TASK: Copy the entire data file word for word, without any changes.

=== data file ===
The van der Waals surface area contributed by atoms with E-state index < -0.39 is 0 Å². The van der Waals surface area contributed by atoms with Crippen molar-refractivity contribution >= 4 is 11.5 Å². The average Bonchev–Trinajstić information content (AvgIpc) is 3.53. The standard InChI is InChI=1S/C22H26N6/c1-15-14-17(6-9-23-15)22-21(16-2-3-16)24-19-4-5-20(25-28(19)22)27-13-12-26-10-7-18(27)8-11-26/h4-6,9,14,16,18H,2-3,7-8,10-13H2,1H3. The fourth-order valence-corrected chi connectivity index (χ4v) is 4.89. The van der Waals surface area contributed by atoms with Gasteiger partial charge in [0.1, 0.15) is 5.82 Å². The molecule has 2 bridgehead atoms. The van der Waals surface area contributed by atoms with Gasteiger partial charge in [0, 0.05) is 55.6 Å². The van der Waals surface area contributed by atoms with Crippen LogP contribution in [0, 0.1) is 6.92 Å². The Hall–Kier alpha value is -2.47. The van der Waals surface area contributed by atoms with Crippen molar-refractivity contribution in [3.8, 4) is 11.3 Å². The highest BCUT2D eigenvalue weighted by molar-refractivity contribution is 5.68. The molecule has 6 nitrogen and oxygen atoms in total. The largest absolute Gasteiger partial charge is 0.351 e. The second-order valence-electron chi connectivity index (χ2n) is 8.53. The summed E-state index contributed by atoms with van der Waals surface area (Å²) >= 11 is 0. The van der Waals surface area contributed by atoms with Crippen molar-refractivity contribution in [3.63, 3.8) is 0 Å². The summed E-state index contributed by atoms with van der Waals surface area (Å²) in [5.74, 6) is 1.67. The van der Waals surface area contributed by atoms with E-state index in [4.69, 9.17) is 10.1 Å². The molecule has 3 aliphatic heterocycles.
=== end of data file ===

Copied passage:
The van der Waals surface area contributed by atoms with E-state index < -0.39 is 0 Å². The van der Waals surface area contributed by atoms with Crippen molar-refractivity contribution >= 4 is 11.5 Å². The average Bonchev–Trinajstić information content (AvgIpc) is 3.53. The standard InChI is InChI=1S/C22H26N6/c1-15-14-17(6-9-23-15)22-21(16-2-3-16)24-19-4-5-20(25-28(19)22)27-13-12-26-10-7-18(27)8-11-26/h4-6,9,14,16,18H,2-3,7-8,10-13H2,1H3. The fourth-order valence-corrected chi connectivity index (χ4v) is 4.89. The van der Waals surface area contributed by atoms with Gasteiger partial charge in [0.1, 0.15) is 5.82 Å². The molecule has 2 bridgehead atoms. The van der Waals surface area contributed by atoms with Gasteiger partial charge in [0, 0.05) is 55.6 Å². The van der Waals surface area contributed by atoms with Crippen LogP contribution in [0, 0.1) is 6.92 Å². The Hall–Kier alpha value is -2.47. The van der Waals surface area contributed by atoms with Crippen molar-refractivity contribution in [3.8, 4) is 11.3 Å². The highest BCUT2D eigenvalue weighted by molar-refractivity contribution is 5.68. The molecule has 6 nitrogen and oxygen atoms in total. The largest absolute Gasteiger partial charge is 0.351 e. The second-order valence-electron chi connectivity index (χ2n) is 8.53. The summed E-state index contributed by atoms with van der Waals surface area (Å²) >= 11 is 0. The van der Waals surface area contributed by atoms with Crippen molar-refractivity contribution in [3.63, 3.8) is 0 Å². The summed E-state index contributed by atoms with van der Waals surface area (Å²) in [5.74, 6) is 1.67. The van der Waals surface area contributed by atoms with E-state index in [4.69, 9.17) is 10.1 Å². The molecule has 3 aliphatic heterocycles.